JM was less thrilled with his Mexican chicken chop for a frequently-cited personal reason: too many beans. The whole meal to him was ultimately unsatisfying. So much fried stuff seemed imbalanced. More sauces would have been nice to change up the vegetable oil note that played like a basso continuo throughout the meal.

77 Square reported that the 38 in the name is a special number for the owners and a reference to their children's birthdays, which we think is sweet. We saw the kids around often during the meal, running in and out of the kitchen and dining room. (We're observing and nothing more - mostly because it would be unfair to the other places we've seen kids in the kitchen not to mention it here.)

Fiesta 38 has a neat concept and an exceptionally cute logo; it could just use some speed and polish. We don't generally like going to places less than a month after they open (we went three weeks after the soft open on June 10). Maybe by the time these words go out it will have polished its chops.


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I believe tostones are the alternate fried plantain preparation you're referencing.

I'm having a hard time figuring this place out from the reviews. Everything sounds heavy and unsatisfying, but one look at the skin on that chicken and I want to go there right now.

Looking back at the menu, we do admit that we got it wrong. The menu refers to patacones (pictured with the Latin mix chicken chop) and "sweet plantain" (pictured on its own), but no mention of tostones. We hope we've made clear corrections.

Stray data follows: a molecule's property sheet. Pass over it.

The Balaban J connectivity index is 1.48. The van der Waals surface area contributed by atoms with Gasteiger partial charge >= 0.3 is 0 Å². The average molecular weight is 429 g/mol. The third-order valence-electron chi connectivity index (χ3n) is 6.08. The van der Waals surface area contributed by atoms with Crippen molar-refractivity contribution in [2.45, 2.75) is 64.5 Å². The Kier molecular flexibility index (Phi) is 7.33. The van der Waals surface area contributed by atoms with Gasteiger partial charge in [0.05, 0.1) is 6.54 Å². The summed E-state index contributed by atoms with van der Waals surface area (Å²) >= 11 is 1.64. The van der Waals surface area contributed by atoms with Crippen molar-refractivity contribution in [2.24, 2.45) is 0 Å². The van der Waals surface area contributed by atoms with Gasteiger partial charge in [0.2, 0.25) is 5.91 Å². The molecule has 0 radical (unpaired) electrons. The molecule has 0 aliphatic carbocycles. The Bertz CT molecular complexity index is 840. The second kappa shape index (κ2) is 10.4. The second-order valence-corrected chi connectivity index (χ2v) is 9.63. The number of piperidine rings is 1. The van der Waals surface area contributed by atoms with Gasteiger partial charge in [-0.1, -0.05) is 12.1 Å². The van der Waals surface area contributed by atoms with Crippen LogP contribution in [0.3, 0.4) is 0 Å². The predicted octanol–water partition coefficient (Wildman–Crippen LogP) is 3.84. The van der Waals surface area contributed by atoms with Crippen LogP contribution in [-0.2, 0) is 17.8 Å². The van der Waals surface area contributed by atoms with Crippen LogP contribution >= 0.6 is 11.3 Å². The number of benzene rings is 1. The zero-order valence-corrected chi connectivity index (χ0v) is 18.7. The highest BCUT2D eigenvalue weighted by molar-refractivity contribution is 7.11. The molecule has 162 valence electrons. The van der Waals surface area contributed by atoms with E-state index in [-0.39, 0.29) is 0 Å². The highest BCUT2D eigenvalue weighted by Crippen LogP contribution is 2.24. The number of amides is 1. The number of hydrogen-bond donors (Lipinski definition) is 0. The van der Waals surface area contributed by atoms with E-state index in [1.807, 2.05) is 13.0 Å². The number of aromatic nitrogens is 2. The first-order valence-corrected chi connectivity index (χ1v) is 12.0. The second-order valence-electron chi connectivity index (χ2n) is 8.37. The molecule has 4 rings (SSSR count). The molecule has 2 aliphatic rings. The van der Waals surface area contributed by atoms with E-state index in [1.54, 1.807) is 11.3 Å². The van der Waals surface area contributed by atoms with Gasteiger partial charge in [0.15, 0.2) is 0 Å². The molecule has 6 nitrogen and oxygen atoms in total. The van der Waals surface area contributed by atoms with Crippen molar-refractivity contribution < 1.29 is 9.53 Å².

Thanks for pointing it out.

That actually makes sense; from what I'm able to discern (in what is a hazy realm of distinction), patacones is pretty much the South American name for tostones. Any differences on the plate appear to be incidental, and since the owners appear to have South American roots, patacones would make more sense than tostones.

Although given what I know about tostones/patacones--primarily that they're smashed plantain slices, fried--I have to wonder if Fiesta 38's very menu didn't lead you astray. They seem to have transposed their plantains.

I could be wrong, and should probably stop breaking down the etymology of a language I don't actually speak.

A friend and I had planned to eat here for a few weeks, and thanks for your review, we were able to better navigate the menu. We each got the bowls - I the Peruvian and she the Mexican. I agree that more sauces are needed, but both bowls were generous portions of seasoned rice and tasty chicken. They were out of the horchata, but I had the always wonderful chicha morada and we split an order of the sweet fries.

Service is slow, yes, but very friendly. We said that we'd both go back again.

Took CJ here. Inconsistent, but the one thing a place like this has to do right is the rotisserie chicken, and they really do.